Cat's in the layout in the railroad room...

Discussion in 'Getting Started' started by zeeglen, Sep 25, 2003.

  1. zeeglen

    zeeglen Member

    Was intended as a dust and little-hands cover, but found it has another use as well.

    This is a real problem - Abby stomps people and trees flat on unprotected layouts. I'm sure others must have a similar problem.

    Has anyone ever tried a Relco or Gaugemaster electronic track cleaner to discourage feline King Kong wannabees? I'm thinking the high voltage generated on an unloaded track might work like an electric fence charger. Let me know if you've tried this and if it works without damage to the cat. -glen

    Attached Files:

  2. MCL_RDG

    MCL_RDG Member


    ...taste like chicken. Nice sneeze guard tho!

    Just kidding zeeglen.

    Mark:D :D :D

    (P.S. They actually taste like General Tso's Chicken!)
  3. Tyson Rayles

    Tyson Rayles Active Member

    My layout's in a seperate room so I just close the door if my nieghbor's fur ball is in the house (which is only about 23 hours out of every 24). Nice looking layout, care to share any pics of it?
  4. zeeglen

    zeeglen Member

    Thanks, Judy did the scenicing. See thread ID 6559 in Photography, Scenery, Books, Video 'Some pictures of my scenery work'.

    Our trainroom (living room) has no door and locking up the critter in any other room is a good way to get the carpet torn up at the doorway as she tries to claw her way out. She's tried jumping up to turn the doorknob, but claws aren't made for that.
  5. jawatkins

    jawatkins Member


    That's my cat!!

    Abigail - bad kitty- get down from there!!
  6. billk

    billk Active Member

    Why not just leave the cover on when you're not working on the layout?
    (And everybody, please don't let this thread degenerate into a bunch of sick comments, as seems to happen to so many 'cat threads'.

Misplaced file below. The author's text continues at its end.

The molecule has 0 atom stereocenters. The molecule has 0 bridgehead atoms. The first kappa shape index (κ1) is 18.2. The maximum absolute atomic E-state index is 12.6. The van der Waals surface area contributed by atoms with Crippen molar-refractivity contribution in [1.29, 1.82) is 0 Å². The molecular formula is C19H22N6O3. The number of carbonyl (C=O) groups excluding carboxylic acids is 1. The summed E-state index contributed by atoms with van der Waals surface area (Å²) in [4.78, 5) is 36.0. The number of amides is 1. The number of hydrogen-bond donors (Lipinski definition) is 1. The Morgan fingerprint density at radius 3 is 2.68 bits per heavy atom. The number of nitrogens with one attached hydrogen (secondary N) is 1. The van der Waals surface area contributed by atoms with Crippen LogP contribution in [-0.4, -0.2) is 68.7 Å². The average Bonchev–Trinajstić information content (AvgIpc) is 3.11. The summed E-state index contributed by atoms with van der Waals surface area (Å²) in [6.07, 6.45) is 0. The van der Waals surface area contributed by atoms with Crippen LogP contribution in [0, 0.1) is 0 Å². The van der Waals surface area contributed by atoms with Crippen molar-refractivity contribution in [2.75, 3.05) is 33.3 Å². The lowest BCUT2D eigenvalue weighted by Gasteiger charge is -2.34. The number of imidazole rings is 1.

7. zeeglen

    zeeglen Member

    Hi Billk,

    It's the other layouts that are in danger, and don't have covers (yet) for them. Looking at the Relco option, but if that doesn't work then more covers are the only way to go. Was hoping to avoid that; the dust cover didn't keep the rails clean the way it was supposed to (oxide is the major culprit, not dust); and the other layouts were made to be touched under supervision, the dust cover was for semi-unattended public display of the one layout.

    But am worried about the effect of the Relco on wet noses. A dry human finger is not in danger, but a cat getting a shock from wet nose to paw could be more seriously affected even with the small current the Relco generates. Once had a dog that could never learn that biting a 9V battery makes it bite back. Didn't have enough sense to leave it alone, kept getting mad at it and getting a nose/tongue shock - and that's just from 9 volts. I believe the Relco puts out over 100V at unknown current. -glen
  8. Ray Marinaccio

    Ray Marinaccio Active Member

    This may sound cruel to some but it works.
    I placed a bunch of small mouse traps ( stretched the springs first) on the layout. The cat doesn't get on the layout any more .
    And wasn't hurt.
  9. billk

    billk Active Member

    glen -
    If there are little-hands about, I'd be wary of anything that could cause physical harm, especially in this day and age.

    The 'shock treatment' sounds a little drastic, at any rate. Maybe a few stategically placed thumbtacks until the lesson is learned?

    Most cats I have known have some strange phobia - one was afraid of cooked spaghetti (pastaphobia?), another of the sound of paper crinkling. If Abby has something like that, maybe you can use it to your advantage.

    I've also heard tell of spraying them with water whenever they get where they're not wanted, but that depends on how waterproof your layout is, and might not work anyway, another cat I know loves getting sprayed with anything less than a garden hose.
  10. jim currie

    jim currie Active Member

    last layout was in house with cats found that a liberal amount of fine ground red pepper and dry mustard kept cats off.with no damage to them except maybe there pride.
  11. RailRon

    RailRon Active Member

    A friend of mine has a layout and two cats. One of them never ever went near the layout, but the other was obviously a train fan. However, she never destroyed anything, marching across the whole layout without even touching one single tree or catenary pole. Strangely only one car, a light grey beer reefer, got her attention - she always kicked that car off the tracks.

    Of course my friend was proud of his Kitty - until the day came, when she decided to have a siesta nap on the layout - right in the middle of his 8 track freight yard! Result: All the catenary was flat on the ground! :eek: :eek: :eek: :mad: :mad: